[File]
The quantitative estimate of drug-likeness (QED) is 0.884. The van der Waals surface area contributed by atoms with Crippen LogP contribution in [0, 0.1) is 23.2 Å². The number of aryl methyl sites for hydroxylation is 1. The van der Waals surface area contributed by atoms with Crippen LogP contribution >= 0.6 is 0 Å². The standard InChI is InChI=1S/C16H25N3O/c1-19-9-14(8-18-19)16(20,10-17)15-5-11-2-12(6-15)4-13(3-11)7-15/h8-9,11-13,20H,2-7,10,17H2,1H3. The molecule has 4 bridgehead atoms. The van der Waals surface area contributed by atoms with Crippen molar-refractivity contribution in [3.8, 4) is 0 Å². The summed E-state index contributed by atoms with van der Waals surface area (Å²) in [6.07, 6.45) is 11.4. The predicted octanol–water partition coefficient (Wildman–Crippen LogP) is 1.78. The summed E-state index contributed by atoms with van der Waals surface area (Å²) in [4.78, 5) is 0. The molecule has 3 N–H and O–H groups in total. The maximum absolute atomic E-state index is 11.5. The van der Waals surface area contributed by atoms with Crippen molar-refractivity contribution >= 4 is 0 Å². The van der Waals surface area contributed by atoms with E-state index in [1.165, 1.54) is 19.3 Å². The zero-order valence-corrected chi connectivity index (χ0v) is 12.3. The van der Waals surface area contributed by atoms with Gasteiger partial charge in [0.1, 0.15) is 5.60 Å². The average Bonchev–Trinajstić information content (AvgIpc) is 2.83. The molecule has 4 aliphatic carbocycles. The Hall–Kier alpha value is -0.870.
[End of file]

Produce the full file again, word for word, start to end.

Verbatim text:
The quantitative estimate of drug-likeness (QED) is 0.884. The van der Waals surface area contributed by atoms with Crippen LogP contribution in [0, 0.1) is 23.2 Å². The number of aryl methyl sites for hydroxylation is 1. The van der Waals surface area contributed by atoms with Crippen LogP contribution >= 0.6 is 0 Å². The standard InChI is InChI=1S/C16H25N3O/c1-19-9-14(8-18-19)16(20,10-17)15-5-11-2-12(6-15)4-13(3-11)7-15/h8-9,11-13,20H,2-7,10,17H2,1H3. The molecule has 4 bridgehead atoms. The van der Waals surface area contributed by atoms with Crippen molar-refractivity contribution in [3.8, 4) is 0 Å². The summed E-state index contributed by atoms with van der Waals surface area (Å²) in [6.07, 6.45) is 11.4. The predicted octanol–water partition coefficient (Wildman–Crippen LogP) is 1.78. The summed E-state index contributed by atoms with van der Waals surface area (Å²) in [4.78, 5) is 0. The molecule has 3 N–H and O–H groups in total. The maximum absolute atomic E-state index is 11.5. The van der Waals surface area contributed by atoms with Crippen molar-refractivity contribution >= 4 is 0 Å². The van der Waals surface area contributed by atoms with E-state index in [1.165, 1.54) is 19.3 Å². The zero-order valence-corrected chi connectivity index (χ0v) is 12.3. The van der Waals surface area contributed by atoms with Gasteiger partial charge in [0.1, 0.15) is 5.60 Å². The average Bonchev–Trinajstić information content (AvgIpc) is 2.83. The molecule has 4 aliphatic carbocycles. The Hall–Kier alpha value is -0.870.